State v. Warren

Annotate this Case

296 S.E.2d 671 (1982)

STATE of North Carolina v. Jimmy Ray WARREN.

No. 8210SC248.

Court of Appeals of North Carolina.

November 2, 1982.

*673 Atty. Gen. Rufus L. Edmisten by Asst. Atty. Gen. Robert L. Hillman, Raleigh, for the State.

Appellate Defender Adam Stein by Asst. Appellate Defender Marc D. Towler, Raleigh, for defendant.

ARNOLD, Judge.

Defendant first attacks the trial court's refusal to suppress the results of a visual search and chemical tests performed on bloodstains in his car. He argues that the search warrant was deficient because it did not specify items that were seized and was not based on probable cause. It is also averred that the second search of the car a few days later was not justified by the warrant because it had already been returned to the magistrate.

Before examining the sufficiency of the warrant in this case, we first determine that defendant had standing to object to the search of the car. To have such standing defendant must have a legitimate expectation of privacy in the thing to be searched. Rakas v. Illinois, 439 U.S. 128, 99 S. Ct. 421, 58 L. Ed. 2d 387 (1978), reh. denied, 439 U.S. 1122, 99 S. Ct. 1035, 59 L. Ed. 2d 83 (1979). The burden of proof of showing this expectation is on the defendant. Rawlings v. Kentucky, 448 U.S. 98, 104, 100 S. Ct. 2556, 65 L. Ed. 2d 633 (1980).

The record shows that the car involved in this crime was owned by the defendant's sister. The car was parked in front of the defendant's apartment when he was arrested on 1 December 1980. Because of these facts, we find that defendant did have the requisite expectation of privacy so as to challenge the search of the car.

Rakas is distinguishable on the facts because the defendants there were only passengers in a car driven by the owner. There is evidence here that the defendant was driving the car that was searched. The fact that the car belonged to his sister strengthens his expectation of privacy. It is also important that defendant possessed the car before, during and after the crime, since possession is one factor to be considered in the expectation decision. See State v. Jones, 299 N.C. 298, 306, 261 S.E.2d 860, 865 (1979). The possession was "legitimate" here, unlike that in State v. Crews, 296 N.C. 607, 252 S.E.2d 745 (1979), where the court found no reasonable expectation of privacy because the vehicle was stolen.

We disagree, however, with defendant that the search warrant was illegal here. As the Supreme Court noted in Cardwell v. Lewis, 417 U.S. 583, 94 S. Ct. 2464, 41 L. Ed. 2d 325 (1974), "Generally, less stringent warrant requirements have been applied to vehicles." 417 U.S. at 589-90, 94 S. Ct. at 2469. Cardwell went on to state that:

One has a lesser expectation of privacy in a motor vehicle because its function is transportation and it seldom serves as one's residence or as the repository of personal effects. A car has little capacity for escaping public scrutiny. It travels public thoroughfares where its occupants and its contents are in plain view.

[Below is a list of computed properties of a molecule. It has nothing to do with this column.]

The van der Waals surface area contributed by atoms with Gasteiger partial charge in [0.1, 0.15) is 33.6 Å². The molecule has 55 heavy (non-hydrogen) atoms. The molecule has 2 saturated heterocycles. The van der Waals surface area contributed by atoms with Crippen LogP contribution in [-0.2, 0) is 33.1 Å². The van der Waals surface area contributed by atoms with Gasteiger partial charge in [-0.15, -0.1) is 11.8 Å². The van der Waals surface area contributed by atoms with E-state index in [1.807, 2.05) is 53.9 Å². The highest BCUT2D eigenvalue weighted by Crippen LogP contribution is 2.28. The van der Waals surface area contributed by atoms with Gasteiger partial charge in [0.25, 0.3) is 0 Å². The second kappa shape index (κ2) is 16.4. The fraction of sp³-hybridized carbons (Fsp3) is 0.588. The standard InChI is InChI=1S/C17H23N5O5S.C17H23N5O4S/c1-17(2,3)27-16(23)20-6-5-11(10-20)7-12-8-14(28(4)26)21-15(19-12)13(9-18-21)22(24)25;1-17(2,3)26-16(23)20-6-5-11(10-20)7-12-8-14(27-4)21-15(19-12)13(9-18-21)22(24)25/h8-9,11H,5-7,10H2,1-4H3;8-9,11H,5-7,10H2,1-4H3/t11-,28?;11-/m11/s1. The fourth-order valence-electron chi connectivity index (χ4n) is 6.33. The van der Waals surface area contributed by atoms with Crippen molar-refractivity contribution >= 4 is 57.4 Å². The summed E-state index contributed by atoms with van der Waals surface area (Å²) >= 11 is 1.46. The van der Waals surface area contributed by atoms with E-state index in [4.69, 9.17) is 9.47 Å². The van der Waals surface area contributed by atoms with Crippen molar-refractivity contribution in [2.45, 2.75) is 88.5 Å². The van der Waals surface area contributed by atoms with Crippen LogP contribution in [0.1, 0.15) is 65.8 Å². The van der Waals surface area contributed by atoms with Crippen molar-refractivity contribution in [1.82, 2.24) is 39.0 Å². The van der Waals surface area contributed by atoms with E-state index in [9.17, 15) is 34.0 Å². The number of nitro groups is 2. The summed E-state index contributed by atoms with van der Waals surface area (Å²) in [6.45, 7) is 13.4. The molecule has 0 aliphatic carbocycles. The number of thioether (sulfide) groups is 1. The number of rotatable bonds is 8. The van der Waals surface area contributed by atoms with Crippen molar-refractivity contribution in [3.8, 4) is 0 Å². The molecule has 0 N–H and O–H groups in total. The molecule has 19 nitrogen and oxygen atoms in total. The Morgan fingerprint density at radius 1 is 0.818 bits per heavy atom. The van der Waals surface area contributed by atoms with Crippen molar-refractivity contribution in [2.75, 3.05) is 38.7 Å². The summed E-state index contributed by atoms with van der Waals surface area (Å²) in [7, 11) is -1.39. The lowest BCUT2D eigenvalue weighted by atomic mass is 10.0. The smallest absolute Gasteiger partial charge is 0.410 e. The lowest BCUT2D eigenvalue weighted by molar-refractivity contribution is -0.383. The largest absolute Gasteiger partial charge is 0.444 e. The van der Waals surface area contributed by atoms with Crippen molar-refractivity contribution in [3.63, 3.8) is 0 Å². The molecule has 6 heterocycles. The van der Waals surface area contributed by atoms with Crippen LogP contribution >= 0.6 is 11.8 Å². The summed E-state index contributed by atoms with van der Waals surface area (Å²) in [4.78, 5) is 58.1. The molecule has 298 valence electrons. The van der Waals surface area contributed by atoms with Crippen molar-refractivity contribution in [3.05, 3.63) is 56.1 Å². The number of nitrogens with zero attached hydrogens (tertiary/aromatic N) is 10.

417 U.S. at 590, 94 S. Ct. at 2469.

An affidavit upon which a search warrant is based must not be stated in conclusory terms but should state facts to allow the magistrate to make a finding of probable cause independent of the affiant's statements. U.S. v. Ventresca, 380 U.S. 102, 85 S. Ct. 741, 13 L. Ed. 2d 684 (1965). "[W]hen these [underlying] circumstances are detailed, where reasons for crediting the source of the information is given, and when a magistrate has found probable cause, the courts should not invalidate the warrant by interpreting the affidavit in a hypertechnical, rather than a commonsense manner." 380 U.S. at 109, 85 S. Ct. at 746. Deputy Sheriff Dodd's application for a search warrant here meets the Ventresca test because it gives sufficient facts to allow the magistrate to draw his own conclusions. It also meets the factors stated in G.S. 15A-244 for a valid application for a search warrant.

*674 A second requirement for a valid search warrant is that it must be issued by a neutral and detached magistrate. See Coolidge v. New Hampshire, 403 U.S. 443, 91 S. Ct. 2022, 29 L. Ed. 2d 564 (1971). The magistrate who issued this warrant meets this standard and properly acted within his county of appointment as required by G.S. 7A-273(4).

Finally, the warrant must describe with reasonable certainty the place to be searched and the items to be seized. See Stanford v. Texas, 379 U.S. 476, 85 S. Ct. 506, 13 L. Ed. 2d 431 (1965); G.S. 15A-246(4). According to Stanford, the evil sought to be avoided by the Fourth Amendment is the "general warrant." 379 U.S. at 480. General warrants are also prohibited by N.C. Const. art. I, ยง 20, which describes them as "dangerous to liberty."

We find that the warrant in this case is sufficient in its description of the car to be searched, and the property to be seized, since it refers specifically to the application for search warrant on the reverse side of the search warrant that contains this information. The application was sufficient because it supplied "reasonable cause to believe that the proposed search for evidence of the commission of the designated criminal offense will reveal the presence upon the described premises of the objects sought and that they will aid in the apprehension or conviction of the offender." Jones, 299 N.C. at 303, 261 S.E.2d at 864, quoting State v. Riddick, 291 N.C. 399, 230 S.E.2d 506 (1976), reh. denied 293 N.C. 261, 247 S.E.2d 234 (1977).